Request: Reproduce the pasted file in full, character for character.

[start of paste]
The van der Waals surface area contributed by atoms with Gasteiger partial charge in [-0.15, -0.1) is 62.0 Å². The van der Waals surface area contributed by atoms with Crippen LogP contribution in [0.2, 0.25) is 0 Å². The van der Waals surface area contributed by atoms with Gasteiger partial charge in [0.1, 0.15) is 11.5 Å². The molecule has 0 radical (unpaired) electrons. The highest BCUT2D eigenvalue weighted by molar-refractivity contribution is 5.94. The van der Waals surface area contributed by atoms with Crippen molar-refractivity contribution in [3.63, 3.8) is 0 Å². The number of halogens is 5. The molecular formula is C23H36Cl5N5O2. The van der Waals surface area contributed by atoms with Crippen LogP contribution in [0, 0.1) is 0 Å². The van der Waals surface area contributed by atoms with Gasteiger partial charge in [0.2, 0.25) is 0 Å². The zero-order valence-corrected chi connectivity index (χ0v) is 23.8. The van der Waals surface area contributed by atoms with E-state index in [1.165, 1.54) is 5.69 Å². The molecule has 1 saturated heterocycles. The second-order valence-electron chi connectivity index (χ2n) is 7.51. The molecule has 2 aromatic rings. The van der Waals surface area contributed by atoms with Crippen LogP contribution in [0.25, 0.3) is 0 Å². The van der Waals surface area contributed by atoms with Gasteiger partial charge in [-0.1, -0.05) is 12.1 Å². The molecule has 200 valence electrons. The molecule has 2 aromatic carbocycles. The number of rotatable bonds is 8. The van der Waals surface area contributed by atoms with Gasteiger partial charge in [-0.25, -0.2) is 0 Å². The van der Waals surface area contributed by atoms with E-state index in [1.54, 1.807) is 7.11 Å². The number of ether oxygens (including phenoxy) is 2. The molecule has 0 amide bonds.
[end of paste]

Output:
The van der Waals surface area contributed by atoms with Gasteiger partial charge in [-0.15, -0.1) is 62.0 Å². The van der Waals surface area contributed by atoms with Crippen LogP contribution in [0.2, 0.25) is 0 Å². The van der Waals surface area contributed by atoms with Gasteiger partial charge in [0.1, 0.15) is 11.5 Å². The molecule has 0 radical (unpaired) electrons. The highest BCUT2D eigenvalue weighted by molar-refractivity contribution is 5.94. The van der Waals surface area contributed by atoms with Crippen molar-refractivity contribution in [3.63, 3.8) is 0 Å². The number of halogens is 5. The molecular formula is C23H36Cl5N5O2. The van der Waals surface area contributed by atoms with Crippen LogP contribution in [0, 0.1) is 0 Å². The van der Waals surface area contributed by atoms with Gasteiger partial charge in [0.2, 0.25) is 0 Å². The zero-order valence-corrected chi connectivity index (χ0v) is 23.8. The van der Waals surface area contributed by atoms with E-state index in [1.165, 1.54) is 5.69 Å². The molecule has 1 saturated heterocycles. The second-order valence-electron chi connectivity index (χ2n) is 7.51. The molecule has 2 aromatic rings. The van der Waals surface area contributed by atoms with Crippen LogP contribution in [0.25, 0.3) is 0 Å². The van der Waals surface area contributed by atoms with Gasteiger partial charge in [-0.1, -0.05) is 12.1 Å². The molecule has 200 valence electrons. The molecule has 2 aromatic carbocycles. The number of rotatable bonds is 8. The van der Waals surface area contributed by atoms with Gasteiger partial charge in [-0.25, -0.2) is 0 Å². The van der Waals surface area contributed by atoms with E-state index in [1.54, 1.807) is 7.11 Å². The number of ether oxygens (including phenoxy) is 2. The molecule has 0 amide bonds.